Chronic nicotine treatment attenuates α7 nicotinic receptor deficits following traumatic brain injury

S. L. Verbois, S. W. Scheff, J. R. Pauly

Research output: Contribution to journalArticlepeer-review

42 Scopus citations

Abstract

Traumatic brain injury (TBI) often causes a persistent and debilitating impairment of cognitive function. Although the neurochemical basis for TBI-induced cognitive dysfunction is not well characterized, some studies suggest prominent involvement of the CNS cholinergic system. Previous studies from our laboratories have shown that α7* nicotinic cholinergic receptors (nAChrs) are especially vulnerable to the pathophysiological effects of TBI. Hippocampal and cortical α-[125I]-bungarotoxin (BTX) expression of α7* nAChrs is significantly decreased in many brain regions following TBI and this reduction persists for at least 3 weeks following injury. In the present study we evaluated whether chronic nicotine infusion could attenuate TBI-induced deficits in α7* nAChr expression. Male Sprague-Dawley rats were sham-operated, or subjected to mild or moderate unilateral cortical contusion injury. Immediately following brain injury, osmotic mini-pumps that delivered chronic saline or nicotine (0.125 or 0.25 mg/kg/h) were implanted. The animals were euthanatized and the brains prepared for nAChr quantitative autoradiography, 7 days following surgery. Brain injury caused significant decreases in BTX binding in several regions of the hippocampus. TBI-induced deficits in α7* nAChr density were reversed in four of the six hippocampal brain regions evaluated following chronic nicotine administration. If TBI-induced deficits in α7* nAChr expression play a role in post-injury cognitive impairment, pharmacological treatments which restore nAChr binding to control levels may be therapeutically useful.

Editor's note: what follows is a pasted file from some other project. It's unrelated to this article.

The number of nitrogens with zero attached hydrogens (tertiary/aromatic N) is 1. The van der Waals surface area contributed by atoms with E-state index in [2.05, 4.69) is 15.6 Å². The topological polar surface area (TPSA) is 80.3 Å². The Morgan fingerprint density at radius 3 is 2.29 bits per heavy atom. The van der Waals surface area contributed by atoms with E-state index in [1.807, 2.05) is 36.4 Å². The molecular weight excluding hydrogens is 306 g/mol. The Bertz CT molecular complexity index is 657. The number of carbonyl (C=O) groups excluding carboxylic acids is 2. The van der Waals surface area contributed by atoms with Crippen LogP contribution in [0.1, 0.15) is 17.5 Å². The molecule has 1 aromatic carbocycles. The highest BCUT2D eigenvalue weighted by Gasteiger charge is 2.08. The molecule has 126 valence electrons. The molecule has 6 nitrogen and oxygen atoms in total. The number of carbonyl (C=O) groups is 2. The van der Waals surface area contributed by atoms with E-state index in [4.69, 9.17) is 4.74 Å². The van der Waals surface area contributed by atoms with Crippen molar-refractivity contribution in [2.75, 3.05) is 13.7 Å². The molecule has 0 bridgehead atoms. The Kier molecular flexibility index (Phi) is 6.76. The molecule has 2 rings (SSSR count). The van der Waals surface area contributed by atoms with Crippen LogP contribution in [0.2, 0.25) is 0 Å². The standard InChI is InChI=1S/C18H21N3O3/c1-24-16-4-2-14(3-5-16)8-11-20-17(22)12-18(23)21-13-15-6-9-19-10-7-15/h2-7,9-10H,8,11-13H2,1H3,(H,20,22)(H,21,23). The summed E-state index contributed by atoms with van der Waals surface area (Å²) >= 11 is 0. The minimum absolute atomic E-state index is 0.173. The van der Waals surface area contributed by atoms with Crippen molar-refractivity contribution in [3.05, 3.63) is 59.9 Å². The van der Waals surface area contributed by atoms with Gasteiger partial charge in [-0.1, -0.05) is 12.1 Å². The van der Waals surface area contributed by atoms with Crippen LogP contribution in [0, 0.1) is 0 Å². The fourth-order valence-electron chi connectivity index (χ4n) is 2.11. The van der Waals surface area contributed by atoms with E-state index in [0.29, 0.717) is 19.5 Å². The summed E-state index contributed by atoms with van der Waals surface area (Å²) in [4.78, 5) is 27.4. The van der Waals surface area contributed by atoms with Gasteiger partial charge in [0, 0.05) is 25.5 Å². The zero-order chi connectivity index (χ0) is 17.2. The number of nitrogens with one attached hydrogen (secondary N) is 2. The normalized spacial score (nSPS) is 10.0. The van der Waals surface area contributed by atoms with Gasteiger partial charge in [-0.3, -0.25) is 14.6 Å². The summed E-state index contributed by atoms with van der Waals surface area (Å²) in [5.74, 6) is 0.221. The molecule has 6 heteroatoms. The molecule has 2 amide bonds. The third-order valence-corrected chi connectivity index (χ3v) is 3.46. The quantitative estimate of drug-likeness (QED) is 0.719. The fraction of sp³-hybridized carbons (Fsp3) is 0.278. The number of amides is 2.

Original languageEnglish
Pages (from-to)224-233
Number of pages10
JournalNeuropharmacology
Volume44
Issue number2
DOIs
StatePublished - Feb 2003

Bibliographical note

Funding Information:
These studies were funded by grants from the Kentucky Spinal Cord and Head Injury Research Trust (KySCHIRT), the University of Kentucky Chandler Medical Center Research Foundation and the National Institutes of Health (NS39828 to SWS and NS42196 to JRP).

Keywords

  • Bungarotoxin
  • Cholinergic
  • Nicotine
  • Nicotinic receptors
  • Traumatic brain injury
  • α7

ASJC Scopus subject areas

  • Pharmacology
  • Cellular and Molecular Neuroscience

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